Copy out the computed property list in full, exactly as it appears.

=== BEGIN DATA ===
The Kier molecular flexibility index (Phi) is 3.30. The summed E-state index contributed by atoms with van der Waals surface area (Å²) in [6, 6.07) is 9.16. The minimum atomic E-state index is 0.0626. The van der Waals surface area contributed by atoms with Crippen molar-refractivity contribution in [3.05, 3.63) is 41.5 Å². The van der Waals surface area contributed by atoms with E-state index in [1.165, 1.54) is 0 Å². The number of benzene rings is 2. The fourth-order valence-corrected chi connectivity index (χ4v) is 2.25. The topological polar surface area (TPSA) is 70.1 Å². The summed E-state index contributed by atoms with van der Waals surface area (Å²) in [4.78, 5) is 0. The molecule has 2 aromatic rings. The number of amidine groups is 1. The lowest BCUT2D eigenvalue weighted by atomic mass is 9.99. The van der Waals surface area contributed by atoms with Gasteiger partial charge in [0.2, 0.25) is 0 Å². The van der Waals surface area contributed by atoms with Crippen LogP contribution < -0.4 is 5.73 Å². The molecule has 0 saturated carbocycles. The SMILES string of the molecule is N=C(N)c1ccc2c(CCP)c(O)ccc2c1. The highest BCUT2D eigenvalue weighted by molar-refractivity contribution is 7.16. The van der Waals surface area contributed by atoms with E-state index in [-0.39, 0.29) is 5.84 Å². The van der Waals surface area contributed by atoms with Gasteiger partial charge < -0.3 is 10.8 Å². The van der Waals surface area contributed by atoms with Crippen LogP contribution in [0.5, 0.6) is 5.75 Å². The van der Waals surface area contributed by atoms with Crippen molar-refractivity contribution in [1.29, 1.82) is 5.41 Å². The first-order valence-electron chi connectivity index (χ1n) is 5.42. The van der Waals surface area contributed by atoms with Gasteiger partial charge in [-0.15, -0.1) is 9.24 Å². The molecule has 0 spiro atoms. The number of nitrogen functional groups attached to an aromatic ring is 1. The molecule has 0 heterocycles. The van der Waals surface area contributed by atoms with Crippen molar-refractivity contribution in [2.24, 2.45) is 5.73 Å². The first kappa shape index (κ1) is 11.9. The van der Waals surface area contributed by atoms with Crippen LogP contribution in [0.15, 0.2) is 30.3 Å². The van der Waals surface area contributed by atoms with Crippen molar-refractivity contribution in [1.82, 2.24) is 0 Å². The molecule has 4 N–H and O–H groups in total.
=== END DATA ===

The Kier molecular flexibility index (Phi) is 3.30. The summed E-state index contributed by atoms with van der Waals surface area (Å²) in [6, 6.07) is 9.16. The minimum atomic E-state index is 0.0626. The van der Waals surface area contributed by atoms with Crippen molar-refractivity contribution in [3.05, 3.63) is 41.5 Å². The van der Waals surface area contributed by atoms with E-state index in [1.165, 1.54) is 0 Å². The number of benzene rings is 2. The fourth-order valence-corrected chi connectivity index (χ4v) is 2.25. The topological polar surface area (TPSA) is 70.1 Å². The summed E-state index contributed by atoms with van der Waals surface area (Å²) in [4.78, 5) is 0. The molecule has 2 aromatic rings. The number of amidine groups is 1. The lowest BCUT2D eigenvalue weighted by atomic mass is 9.99. The van der Waals surface area contributed by atoms with Gasteiger partial charge in [0.2, 0.25) is 0 Å². The van der Waals surface area contributed by atoms with Crippen LogP contribution < -0.4 is 5.73 Å². The molecule has 0 saturated carbocycles. The SMILES string of the molecule is N=C(N)c1ccc2c(CCP)c(O)ccc2c1. The highest BCUT2D eigenvalue weighted by molar-refractivity contribution is 7.16. The van der Waals surface area contributed by atoms with E-state index in [-0.39, 0.29) is 5.84 Å². The van der Waals surface area contributed by atoms with Gasteiger partial charge < -0.3 is 10.8 Å². The van der Waals surface area contributed by atoms with Crippen LogP contribution in [0.5, 0.6) is 5.75 Å². The van der Waals surface area contributed by atoms with Crippen molar-refractivity contribution in [1.29, 1.82) is 5.41 Å². The first-order valence-electron chi connectivity index (χ1n) is 5.42. The van der Waals surface area contributed by atoms with Gasteiger partial charge in [-0.15, -0.1) is 9.24 Å². The molecule has 0 spiro atoms. The number of nitrogen functional groups attached to an aromatic ring is 1. The molecule has 0 heterocycles. The van der Waals surface area contributed by atoms with Crippen molar-refractivity contribution in [2.24, 2.45) is 5.73 Å². The first kappa shape index (κ1) is 11.9. The van der Waals surface area contributed by atoms with Crippen LogP contribution in [0.15, 0.2) is 30.3 Å². The van der Waals surface area contributed by atoms with Crippen molar-refractivity contribution in [1.82, 2.24) is 0 Å². The molecule has 4 N–H and O–H groups in total.